34. On March 10, 2005, after winning the “Linares Tournament” for the ninth time, he announced his desire to retire from serious competitive chess.
  35. He married thrice. He divorced Masha before marrying Yulia. He married Daria Tarasova after breaking up with Yulia in 2005. He has four children out of his wedlock.
  36. On September 2009, Kasparov and Anatoly Karpov played 12 rapid games match in Valencia, Spain to mark silver jubilee celebration of 1984 World Championship. Kasparov won 9-3.
  37. He coached Magnus Cralsen during 2009 and helped him to World Ranking Number One. Carlsen is the youngest to achieve FIDE rating of over 2800.
  38. On May 11, 2010, Kasparov played simultaneous chess with 30 players at the Tel-Aviv University, Israel. He won all the games in 3 hours and 45 minutes. He signed a book for each contestant.
  39. On October 7, 2013, he announced his intention to contest for the post of “World Chess Federation” presidency during a reception in Tallinn, Estonia.
  40. He received “Keeper of the Flame” award from the “Center for Security Policy.” For his propagation democracy and for respecting individual rights throughout the world.

  41. In 2005, he turned to politics and founded “United Civil Front,” to preserve electoral democracy in Russia.
  42. He along with other mainstream political parties setup a movement on September 25, 2006 called “The Other Russia” to gather opponent of President Vladimir Putin.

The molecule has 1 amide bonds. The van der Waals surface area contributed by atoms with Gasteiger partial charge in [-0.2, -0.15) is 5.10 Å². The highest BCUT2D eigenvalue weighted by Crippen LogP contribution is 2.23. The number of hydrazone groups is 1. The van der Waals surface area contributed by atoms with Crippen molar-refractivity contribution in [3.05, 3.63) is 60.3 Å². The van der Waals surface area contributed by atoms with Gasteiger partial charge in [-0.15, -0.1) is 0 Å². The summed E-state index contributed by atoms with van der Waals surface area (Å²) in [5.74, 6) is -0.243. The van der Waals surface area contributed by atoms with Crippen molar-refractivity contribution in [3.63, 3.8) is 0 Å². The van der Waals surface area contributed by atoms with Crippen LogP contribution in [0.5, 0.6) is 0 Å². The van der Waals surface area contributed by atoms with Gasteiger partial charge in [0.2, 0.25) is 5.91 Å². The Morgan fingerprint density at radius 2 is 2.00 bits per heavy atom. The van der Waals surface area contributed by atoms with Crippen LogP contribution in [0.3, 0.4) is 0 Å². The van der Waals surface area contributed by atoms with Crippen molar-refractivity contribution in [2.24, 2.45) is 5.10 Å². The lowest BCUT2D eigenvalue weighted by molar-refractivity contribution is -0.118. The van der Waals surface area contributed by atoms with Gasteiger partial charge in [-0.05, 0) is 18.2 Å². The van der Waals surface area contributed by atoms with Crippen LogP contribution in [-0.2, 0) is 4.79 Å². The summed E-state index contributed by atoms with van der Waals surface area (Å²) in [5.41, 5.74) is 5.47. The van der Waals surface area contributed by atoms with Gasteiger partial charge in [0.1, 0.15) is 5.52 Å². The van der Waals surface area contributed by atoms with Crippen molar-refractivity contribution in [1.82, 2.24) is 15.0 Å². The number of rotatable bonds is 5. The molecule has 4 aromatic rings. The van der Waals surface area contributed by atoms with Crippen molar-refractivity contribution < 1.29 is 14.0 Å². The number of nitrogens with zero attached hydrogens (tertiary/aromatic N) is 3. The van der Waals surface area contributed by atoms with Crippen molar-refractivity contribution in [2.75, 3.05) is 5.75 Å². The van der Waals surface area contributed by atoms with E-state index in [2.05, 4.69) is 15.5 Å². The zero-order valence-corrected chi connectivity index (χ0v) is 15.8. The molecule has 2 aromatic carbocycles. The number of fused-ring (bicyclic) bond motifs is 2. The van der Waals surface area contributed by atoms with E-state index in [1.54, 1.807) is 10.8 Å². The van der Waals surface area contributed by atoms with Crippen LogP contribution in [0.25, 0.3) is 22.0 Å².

43. On April 10, 2005, an admirer of Kasparov, the chess player, attacked Kasparov with the chess board, he had just signed for entering in to politics. He was in Moscow for a promotional event.
  44. On April 14, 2007, Kasparov was arrested for leading a pro-democracy demonstration in Moscow. He was held for 10 hours and released later with a fine.
  45. He announced his candidature for the post of Russian Presidential Race and on December 12, 2007 announced his withdrawal. He was not able to arrange a meeting hall to accommodate 500 people as per the law.
    Portrait of World Chess Champion Gary Kasparov of Russia on 17 February 1993 in London, United Kingdom.
    (Photo : Howard Boylan/Getty Images) Portrait of World Chess Champion Gary Kasparov of Russia on 17 February 1993 in London, United Kingdom.
  46. He was elected Chairman of the Board of Directors and International Council of the Human Right Foundation. He succeeded former Czech President Vaclav Havel.
  47. Kasparov published a book titled “Winter Is Coming.” In the book, he compares Putin to Hitler and explains the need for west to oppose Putin.
  48. He has a record for being the longest ranked No 1 in the world from 1986 to 2005. In 1990, he surpassed the FIDE rating of 2800 breaking Bobby Fisher record of 2785.